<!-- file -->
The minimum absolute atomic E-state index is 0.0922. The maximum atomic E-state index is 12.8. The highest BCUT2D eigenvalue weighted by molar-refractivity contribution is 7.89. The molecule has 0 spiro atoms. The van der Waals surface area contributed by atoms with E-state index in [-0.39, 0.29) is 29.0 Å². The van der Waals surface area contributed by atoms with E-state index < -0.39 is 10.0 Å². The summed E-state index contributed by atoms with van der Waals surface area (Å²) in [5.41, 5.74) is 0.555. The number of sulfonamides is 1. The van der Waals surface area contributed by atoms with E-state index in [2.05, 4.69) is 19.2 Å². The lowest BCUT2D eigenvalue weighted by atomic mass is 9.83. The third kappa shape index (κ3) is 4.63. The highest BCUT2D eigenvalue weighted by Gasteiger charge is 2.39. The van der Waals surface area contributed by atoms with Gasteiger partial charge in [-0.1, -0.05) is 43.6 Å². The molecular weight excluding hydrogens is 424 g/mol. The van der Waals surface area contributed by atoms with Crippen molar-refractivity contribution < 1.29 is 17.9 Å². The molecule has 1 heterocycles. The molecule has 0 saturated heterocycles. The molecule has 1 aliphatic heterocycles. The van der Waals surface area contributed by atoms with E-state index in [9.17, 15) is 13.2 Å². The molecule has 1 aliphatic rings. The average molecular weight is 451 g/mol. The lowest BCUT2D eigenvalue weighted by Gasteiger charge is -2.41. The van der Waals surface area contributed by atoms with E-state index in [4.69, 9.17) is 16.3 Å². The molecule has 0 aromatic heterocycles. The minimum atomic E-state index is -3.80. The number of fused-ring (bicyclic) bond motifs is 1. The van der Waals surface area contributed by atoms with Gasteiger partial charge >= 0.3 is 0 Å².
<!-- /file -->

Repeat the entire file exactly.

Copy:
The minimum absolute atomic E-state index is 0.0922. The maximum atomic E-state index is 12.8. The highest BCUT2D eigenvalue weighted by molar-refractivity contribution is 7.89. The molecule has 0 spiro atoms. The van der Waals surface area contributed by atoms with E-state index in [-0.39, 0.29) is 29.0 Å². The van der Waals surface area contributed by atoms with E-state index < -0.39 is 10.0 Å². The summed E-state index contributed by atoms with van der Waals surface area (Å²) in [5.41, 5.74) is 0.555. The number of sulfonamides is 1. The van der Waals surface area contributed by atoms with E-state index in [2.05, 4.69) is 19.2 Å². The lowest BCUT2D eigenvalue weighted by atomic mass is 9.83. The third kappa shape index (κ3) is 4.63. The highest BCUT2D eigenvalue weighted by Gasteiger charge is 2.39. The van der Waals surface area contributed by atoms with Gasteiger partial charge in [-0.1, -0.05) is 43.6 Å². The molecular weight excluding hydrogens is 424 g/mol. The van der Waals surface area contributed by atoms with Crippen molar-refractivity contribution < 1.29 is 17.9 Å². The molecule has 1 heterocycles. The molecule has 0 saturated heterocycles. The molecule has 1 aliphatic heterocycles. The van der Waals surface area contributed by atoms with E-state index in [9.17, 15) is 13.2 Å². The molecule has 1 aliphatic rings. The average molecular weight is 451 g/mol. The lowest BCUT2D eigenvalue weighted by Gasteiger charge is -2.41. The van der Waals surface area contributed by atoms with E-state index in [4.69, 9.17) is 16.3 Å². The molecule has 0 aromatic heterocycles. The minimum atomic E-state index is -3.80. The number of fused-ring (bicyclic) bond motifs is 1. The van der Waals surface area contributed by atoms with Gasteiger partial charge >= 0.3 is 0 Å².